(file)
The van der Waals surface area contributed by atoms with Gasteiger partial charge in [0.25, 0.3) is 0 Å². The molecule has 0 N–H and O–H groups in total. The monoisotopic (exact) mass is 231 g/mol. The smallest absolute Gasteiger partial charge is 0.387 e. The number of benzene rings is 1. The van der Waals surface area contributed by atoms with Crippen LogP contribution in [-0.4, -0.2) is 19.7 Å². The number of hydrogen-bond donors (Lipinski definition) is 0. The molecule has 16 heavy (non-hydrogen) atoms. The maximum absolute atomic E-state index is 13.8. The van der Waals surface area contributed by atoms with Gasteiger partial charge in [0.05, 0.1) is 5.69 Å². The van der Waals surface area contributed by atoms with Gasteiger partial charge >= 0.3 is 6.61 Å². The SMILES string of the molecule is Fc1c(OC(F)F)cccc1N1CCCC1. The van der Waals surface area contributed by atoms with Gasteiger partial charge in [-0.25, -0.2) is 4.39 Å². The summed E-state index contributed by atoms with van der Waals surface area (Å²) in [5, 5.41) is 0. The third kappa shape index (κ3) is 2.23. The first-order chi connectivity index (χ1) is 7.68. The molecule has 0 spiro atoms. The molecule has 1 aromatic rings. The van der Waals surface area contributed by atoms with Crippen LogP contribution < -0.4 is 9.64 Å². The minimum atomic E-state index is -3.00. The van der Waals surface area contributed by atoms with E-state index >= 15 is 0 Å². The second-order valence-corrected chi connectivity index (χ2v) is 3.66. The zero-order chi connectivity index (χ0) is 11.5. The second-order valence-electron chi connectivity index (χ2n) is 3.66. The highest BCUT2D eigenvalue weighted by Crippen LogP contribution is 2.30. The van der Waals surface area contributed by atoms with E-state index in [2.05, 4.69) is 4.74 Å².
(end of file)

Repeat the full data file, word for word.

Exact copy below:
The van der Waals surface area contributed by atoms with Gasteiger partial charge in [0.25, 0.3) is 0 Å². The molecule has 0 N–H and O–H groups in total. The monoisotopic (exact) mass is 231 g/mol. The smallest absolute Gasteiger partial charge is 0.387 e. The number of benzene rings is 1. The van der Waals surface area contributed by atoms with Crippen LogP contribution in [-0.4, -0.2) is 19.7 Å². The number of hydrogen-bond donors (Lipinski definition) is 0. The molecule has 16 heavy (non-hydrogen) atoms. The maximum absolute atomic E-state index is 13.8. The van der Waals surface area contributed by atoms with Gasteiger partial charge in [0.05, 0.1) is 5.69 Å². The van der Waals surface area contributed by atoms with Gasteiger partial charge >= 0.3 is 6.61 Å². The SMILES string of the molecule is Fc1c(OC(F)F)cccc1N1CCCC1. The van der Waals surface area contributed by atoms with Gasteiger partial charge in [-0.25, -0.2) is 4.39 Å². The summed E-state index contributed by atoms with van der Waals surface area (Å²) in [5, 5.41) is 0. The third kappa shape index (κ3) is 2.23. The first-order chi connectivity index (χ1) is 7.68. The molecule has 0 spiro atoms. The molecule has 1 aromatic rings. The van der Waals surface area contributed by atoms with Crippen LogP contribution < -0.4 is 9.64 Å². The minimum atomic E-state index is -3.00. The van der Waals surface area contributed by atoms with E-state index >= 15 is 0 Å². The second-order valence-corrected chi connectivity index (χ2v) is 3.66. The zero-order chi connectivity index (χ0) is 11.5. The second-order valence-electron chi connectivity index (χ2n) is 3.66. The highest BCUT2D eigenvalue weighted by Crippen LogP contribution is 2.30. The van der Waals surface area contributed by atoms with E-state index in [2.05, 4.69) is 4.74 Å².